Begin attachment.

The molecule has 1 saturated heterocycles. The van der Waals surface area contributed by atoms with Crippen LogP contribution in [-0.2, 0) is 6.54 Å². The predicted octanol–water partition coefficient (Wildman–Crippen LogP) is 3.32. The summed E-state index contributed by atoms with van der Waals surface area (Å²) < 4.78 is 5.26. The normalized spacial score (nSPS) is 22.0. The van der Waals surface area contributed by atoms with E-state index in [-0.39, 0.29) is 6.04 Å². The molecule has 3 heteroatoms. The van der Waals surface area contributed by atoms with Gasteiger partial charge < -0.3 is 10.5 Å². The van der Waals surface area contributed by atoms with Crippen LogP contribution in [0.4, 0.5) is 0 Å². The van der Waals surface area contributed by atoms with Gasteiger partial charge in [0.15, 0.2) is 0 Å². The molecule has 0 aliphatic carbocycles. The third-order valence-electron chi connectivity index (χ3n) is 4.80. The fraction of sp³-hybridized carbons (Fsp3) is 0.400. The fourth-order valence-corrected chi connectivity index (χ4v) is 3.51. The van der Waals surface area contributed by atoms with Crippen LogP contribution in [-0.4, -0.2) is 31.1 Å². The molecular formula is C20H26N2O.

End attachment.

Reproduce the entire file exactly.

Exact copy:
The molecule has 1 saturated heterocycles. The van der Waals surface area contributed by atoms with Crippen LogP contribution in [-0.2, 0) is 6.54 Å². The predicted octanol–water partition coefficient (Wildman–Crippen LogP) is 3.32. The summed E-state index contributed by atoms with van der Waals surface area (Å²) < 4.78 is 5.26. The normalized spacial score (nSPS) is 22.0. The van der Waals surface area contributed by atoms with E-state index in [-0.39, 0.29) is 6.04 Å². The molecule has 3 heteroatoms. The van der Waals surface area contributed by atoms with Gasteiger partial charge < -0.3 is 10.5 Å². The van der Waals surface area contributed by atoms with Crippen LogP contribution in [0.4, 0.5) is 0 Å². The van der Waals surface area contributed by atoms with Gasteiger partial charge in [0.15, 0.2) is 0 Å². The molecule has 0 aliphatic carbocycles. The third-order valence-electron chi connectivity index (χ3n) is 4.80. The fraction of sp³-hybridized carbons (Fsp3) is 0.400. The fourth-order valence-corrected chi connectivity index (χ4v) is 3.51. The van der Waals surface area contributed by atoms with Crippen LogP contribution in [-0.4, -0.2) is 31.1 Å². The molecular formula is C20H26N2O.